Soldiers need help to adjust, to regroup

Thursday, July 5, 2018

WITH Anzac Day less than a week away, it’s time we think about how we are helping those who are still serving and those who have returned but are still fighting their own battles.
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A lot has been done this year to promote the Anzac centenary, yet it seems not much has been done to help those defence personnel who really need it.

The support is increasing – the federal government recently released a phone app to help ADF personnel manage stress and build psychological resilience and the Young Diggers is training dogs to match with returned soldiers to combat post-traumatic stress disorder – but more needs to be done. An ABC 7.30 report last October revealed there could be as many as 500 veterans in prison across Australia.

It said PTSD had led many to that outcome. It also stated those figures were uncertain as no agency kept track of what happened to soldiers when they returned home from war.

A few days before Anzac Day last year, I met a returned Launceston serviceman from Westbury who believed more needed to be done to help reintegrate people back into society. Tony Keefe was 18 when he joined the army and later posted to the 5th/7th mechanised infantry battalion.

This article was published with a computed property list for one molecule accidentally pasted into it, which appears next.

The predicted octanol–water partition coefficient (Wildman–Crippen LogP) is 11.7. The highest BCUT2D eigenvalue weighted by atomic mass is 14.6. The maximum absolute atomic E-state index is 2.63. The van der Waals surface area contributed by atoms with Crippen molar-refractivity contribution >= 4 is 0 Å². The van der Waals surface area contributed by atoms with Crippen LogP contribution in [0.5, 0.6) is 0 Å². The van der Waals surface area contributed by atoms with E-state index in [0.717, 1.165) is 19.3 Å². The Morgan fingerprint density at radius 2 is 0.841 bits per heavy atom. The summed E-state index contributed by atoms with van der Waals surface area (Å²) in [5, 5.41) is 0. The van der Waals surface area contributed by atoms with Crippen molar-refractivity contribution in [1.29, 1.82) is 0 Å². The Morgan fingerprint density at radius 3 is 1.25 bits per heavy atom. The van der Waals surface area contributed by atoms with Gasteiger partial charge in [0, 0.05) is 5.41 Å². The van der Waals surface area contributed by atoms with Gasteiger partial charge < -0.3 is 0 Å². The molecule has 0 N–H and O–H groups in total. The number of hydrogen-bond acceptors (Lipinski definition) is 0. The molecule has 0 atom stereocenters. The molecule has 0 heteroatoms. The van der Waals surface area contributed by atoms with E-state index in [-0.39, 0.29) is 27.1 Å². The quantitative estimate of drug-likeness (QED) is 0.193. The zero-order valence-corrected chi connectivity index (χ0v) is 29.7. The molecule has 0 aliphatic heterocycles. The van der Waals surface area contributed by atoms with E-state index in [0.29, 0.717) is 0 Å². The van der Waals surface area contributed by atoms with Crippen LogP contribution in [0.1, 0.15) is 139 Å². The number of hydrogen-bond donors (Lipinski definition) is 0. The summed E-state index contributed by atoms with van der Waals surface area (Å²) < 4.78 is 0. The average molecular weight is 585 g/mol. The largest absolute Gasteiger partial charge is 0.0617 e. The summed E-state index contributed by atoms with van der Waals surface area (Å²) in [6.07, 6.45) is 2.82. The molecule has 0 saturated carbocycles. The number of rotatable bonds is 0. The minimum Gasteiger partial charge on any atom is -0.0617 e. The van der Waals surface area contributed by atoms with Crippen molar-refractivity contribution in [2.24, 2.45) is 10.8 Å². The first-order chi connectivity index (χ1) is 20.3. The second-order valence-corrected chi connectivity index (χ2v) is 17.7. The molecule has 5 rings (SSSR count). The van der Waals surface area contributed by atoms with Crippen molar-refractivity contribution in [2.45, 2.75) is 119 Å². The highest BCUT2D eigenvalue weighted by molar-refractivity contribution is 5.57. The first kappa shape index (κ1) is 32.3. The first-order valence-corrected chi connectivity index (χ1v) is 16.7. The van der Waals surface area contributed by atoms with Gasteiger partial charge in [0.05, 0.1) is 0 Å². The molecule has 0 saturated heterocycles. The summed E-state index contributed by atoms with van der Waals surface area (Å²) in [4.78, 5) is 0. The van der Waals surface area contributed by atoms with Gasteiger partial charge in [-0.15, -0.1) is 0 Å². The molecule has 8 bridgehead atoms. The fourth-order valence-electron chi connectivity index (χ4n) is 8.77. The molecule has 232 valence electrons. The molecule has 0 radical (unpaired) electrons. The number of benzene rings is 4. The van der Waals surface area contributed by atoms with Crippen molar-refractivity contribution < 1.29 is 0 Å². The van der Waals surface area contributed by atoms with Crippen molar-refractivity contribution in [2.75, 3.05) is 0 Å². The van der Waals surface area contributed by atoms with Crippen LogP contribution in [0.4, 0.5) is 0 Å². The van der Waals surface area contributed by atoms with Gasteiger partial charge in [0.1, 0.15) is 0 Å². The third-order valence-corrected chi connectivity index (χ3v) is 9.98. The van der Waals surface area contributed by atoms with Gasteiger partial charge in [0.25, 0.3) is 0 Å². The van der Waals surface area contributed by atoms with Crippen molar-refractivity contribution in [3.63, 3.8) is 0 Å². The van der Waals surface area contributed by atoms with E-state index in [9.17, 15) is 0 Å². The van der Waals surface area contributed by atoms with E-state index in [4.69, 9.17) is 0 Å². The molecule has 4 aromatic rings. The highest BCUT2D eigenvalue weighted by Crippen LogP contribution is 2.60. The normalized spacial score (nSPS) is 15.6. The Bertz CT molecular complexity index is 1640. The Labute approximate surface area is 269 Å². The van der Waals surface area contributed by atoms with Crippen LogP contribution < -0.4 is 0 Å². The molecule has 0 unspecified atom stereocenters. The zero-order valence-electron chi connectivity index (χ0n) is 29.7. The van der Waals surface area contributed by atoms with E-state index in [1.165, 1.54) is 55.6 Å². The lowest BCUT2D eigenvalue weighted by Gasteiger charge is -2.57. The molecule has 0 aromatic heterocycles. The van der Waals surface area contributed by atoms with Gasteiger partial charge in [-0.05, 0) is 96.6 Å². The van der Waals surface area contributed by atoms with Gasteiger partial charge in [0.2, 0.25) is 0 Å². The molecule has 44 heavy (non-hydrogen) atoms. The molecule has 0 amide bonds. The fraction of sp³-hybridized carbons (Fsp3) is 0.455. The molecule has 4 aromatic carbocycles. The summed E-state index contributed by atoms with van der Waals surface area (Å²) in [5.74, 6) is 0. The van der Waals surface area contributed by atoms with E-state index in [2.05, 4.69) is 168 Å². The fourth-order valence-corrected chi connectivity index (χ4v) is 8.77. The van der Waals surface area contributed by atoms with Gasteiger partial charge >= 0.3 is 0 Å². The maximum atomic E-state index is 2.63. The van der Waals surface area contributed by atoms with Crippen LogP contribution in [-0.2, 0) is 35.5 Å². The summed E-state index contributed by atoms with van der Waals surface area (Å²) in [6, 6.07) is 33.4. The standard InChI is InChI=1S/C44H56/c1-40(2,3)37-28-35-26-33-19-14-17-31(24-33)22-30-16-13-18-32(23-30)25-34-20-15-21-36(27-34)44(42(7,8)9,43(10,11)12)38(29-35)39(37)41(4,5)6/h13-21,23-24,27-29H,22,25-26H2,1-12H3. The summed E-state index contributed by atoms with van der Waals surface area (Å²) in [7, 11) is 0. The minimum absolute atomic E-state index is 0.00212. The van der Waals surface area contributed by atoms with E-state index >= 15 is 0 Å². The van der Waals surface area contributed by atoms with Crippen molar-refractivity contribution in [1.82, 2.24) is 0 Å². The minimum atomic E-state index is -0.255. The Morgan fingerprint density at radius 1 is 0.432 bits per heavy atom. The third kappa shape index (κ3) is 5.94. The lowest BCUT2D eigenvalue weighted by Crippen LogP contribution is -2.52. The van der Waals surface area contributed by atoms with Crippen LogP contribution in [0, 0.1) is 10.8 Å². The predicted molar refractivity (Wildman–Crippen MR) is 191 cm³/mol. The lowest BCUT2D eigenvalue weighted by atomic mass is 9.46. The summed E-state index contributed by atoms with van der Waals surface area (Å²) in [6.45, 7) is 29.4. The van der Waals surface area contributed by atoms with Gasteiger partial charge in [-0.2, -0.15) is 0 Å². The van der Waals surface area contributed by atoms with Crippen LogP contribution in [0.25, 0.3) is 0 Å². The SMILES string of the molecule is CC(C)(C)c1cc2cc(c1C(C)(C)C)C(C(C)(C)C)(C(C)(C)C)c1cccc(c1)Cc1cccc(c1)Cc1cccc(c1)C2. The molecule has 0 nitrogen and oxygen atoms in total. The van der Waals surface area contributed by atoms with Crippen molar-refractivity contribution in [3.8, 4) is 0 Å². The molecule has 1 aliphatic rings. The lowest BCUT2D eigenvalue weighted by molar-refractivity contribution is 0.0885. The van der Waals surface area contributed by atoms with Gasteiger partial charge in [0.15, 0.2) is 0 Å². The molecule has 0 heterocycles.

He was deployed in Butterworth, Malaysia, for three months in 1997, did a six-week exchange to Hawaii and served seven months in East Timor when conflict broke out in 1999.

He told me of the difficulty coming home and starting work again in a security role at the Ashley Detention Centre.

“You go up and say [to the youth] can you do this for me and they say ‘nar, do it yourself’ – it’s a bit of a shock,” he said. “You’re so used to if someone tells you to do something, it’s done.”

While it is not an extreme example of how soldiers struggle to readjust, the simple matter of someone not following an order was hard to digest for Tony.

It seems without support, life is hard to adjust to for many returned soldiers.

Last year, the number of serving and former soldiers who had committed suicide was reportedly more than triple Australia’s combat toll in Afghanistan.

Imagine if everyone who was paying to go to Gallipoli this year for the 100th commemoration had given part of that money to help struggling veterans and serving personal back home.

It could have made a difference.

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